What is an NDB or Non-Directional Beacon?

Brooks Goodhue
What is an NDB or Non-Directional Beacon?

What is an NDB?

An NDB or Non-Directional Beacon is a ground-based, low frequency radio transmitter used as an instrument approach for airports and offshore platforms. 
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The NDB transmits an omni-directional signal that is received by the ADF or Automatic Direction Finder, a standard instrument onboard aircraft.  The pilot uses the ADF to determine the direction to the NDB relative to the aircraft.  To navigate using the ADF, the pilot enters the frequency of the NDB and the compass card (or arrow) on the ADF will indicate the heading to the station.  The signal is transmitted on an uninterrupted 24/7 basis.  An audible Morse Code call sign of one or more letters or numbers is used to identify the NDB being received.

NDB’s used for aviation are standardized by ICAO, the International Civil Aviation Organization, Annex 10 which specifies that NDB be operated on a frequency between 190 to 1800 kHz.  In North America, the frequency range is typically from 190 to 625 kHz, for offshore operations in the North Sea 500 to 1250  kHz and for offshore Brazil, 1500 to 1800 kHz is used.

The main components of an NDB ground station are the Beacon transmitter, Antenna Tuning Unit and Antenna.

Typically NDBs have output power from 25 to 125 watts for reception up to approx. 100 NM. Higher power systems from 500 to 1000 Watts are used for longer range applications.  Range depends on a number of factors such as output power, antenna, ground conductivity, frequency, site conditions, latitude, and the condition of the ADF receiver.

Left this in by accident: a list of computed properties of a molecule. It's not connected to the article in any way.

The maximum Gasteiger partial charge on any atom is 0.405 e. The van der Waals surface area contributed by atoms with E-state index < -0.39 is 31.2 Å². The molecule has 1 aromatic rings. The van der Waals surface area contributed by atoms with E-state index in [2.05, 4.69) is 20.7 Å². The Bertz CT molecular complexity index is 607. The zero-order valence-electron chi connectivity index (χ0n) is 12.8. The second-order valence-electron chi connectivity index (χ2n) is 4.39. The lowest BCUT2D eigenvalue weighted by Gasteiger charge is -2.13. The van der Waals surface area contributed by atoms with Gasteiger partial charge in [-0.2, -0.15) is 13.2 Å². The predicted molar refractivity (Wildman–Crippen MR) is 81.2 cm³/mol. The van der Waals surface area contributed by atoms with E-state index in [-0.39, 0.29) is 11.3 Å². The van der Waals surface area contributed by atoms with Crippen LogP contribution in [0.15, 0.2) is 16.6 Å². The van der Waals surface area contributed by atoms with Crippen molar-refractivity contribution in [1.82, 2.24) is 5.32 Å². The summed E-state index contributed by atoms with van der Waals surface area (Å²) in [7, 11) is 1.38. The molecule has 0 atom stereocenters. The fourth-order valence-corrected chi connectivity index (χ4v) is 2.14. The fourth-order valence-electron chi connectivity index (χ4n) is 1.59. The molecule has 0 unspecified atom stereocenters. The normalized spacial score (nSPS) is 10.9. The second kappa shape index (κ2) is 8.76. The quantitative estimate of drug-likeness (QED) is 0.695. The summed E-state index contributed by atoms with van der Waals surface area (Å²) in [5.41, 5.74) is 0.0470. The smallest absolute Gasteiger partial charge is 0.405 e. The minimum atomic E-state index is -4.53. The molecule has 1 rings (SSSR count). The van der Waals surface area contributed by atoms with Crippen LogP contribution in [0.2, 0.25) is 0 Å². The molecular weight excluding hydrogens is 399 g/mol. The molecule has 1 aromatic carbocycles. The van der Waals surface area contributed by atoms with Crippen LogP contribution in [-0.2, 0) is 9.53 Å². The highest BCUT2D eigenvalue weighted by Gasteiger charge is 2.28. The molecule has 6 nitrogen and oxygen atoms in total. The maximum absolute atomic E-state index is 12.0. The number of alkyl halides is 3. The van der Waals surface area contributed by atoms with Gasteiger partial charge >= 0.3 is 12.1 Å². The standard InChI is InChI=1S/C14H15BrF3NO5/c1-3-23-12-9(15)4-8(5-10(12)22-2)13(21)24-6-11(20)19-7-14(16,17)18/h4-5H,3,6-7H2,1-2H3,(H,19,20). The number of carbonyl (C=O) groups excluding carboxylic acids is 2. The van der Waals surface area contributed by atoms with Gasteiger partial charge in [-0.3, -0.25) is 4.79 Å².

Non-Directional Beacon Applications

NDBs are highly reliable, typically provide decades of uninterrupted service, and are extremely low cost to install and operate.  Because of this, NDBs are the most widely used navaid in the world.

In addition to serving as stand-alone primary instrument approaches at airports, NDBs are also used as Locator Outer Markers (LOM) for Instrument landing Systems (ILS).  Outer Markers designate the starting area of an ILs approach or flight path to follow for a standard terminal arrival or STAR procedure.

Offshore NDBs were first introduced in the early 1960’s during early years of petroleum exploration in the Gulf of Mexico.  Since that time, NDBs have become standard equipment on offshore platforms and drill ships to provide highly reliable navigation for helicopter pilots and ADF-equipped crew boats as they support crews on drilling and production platforms.

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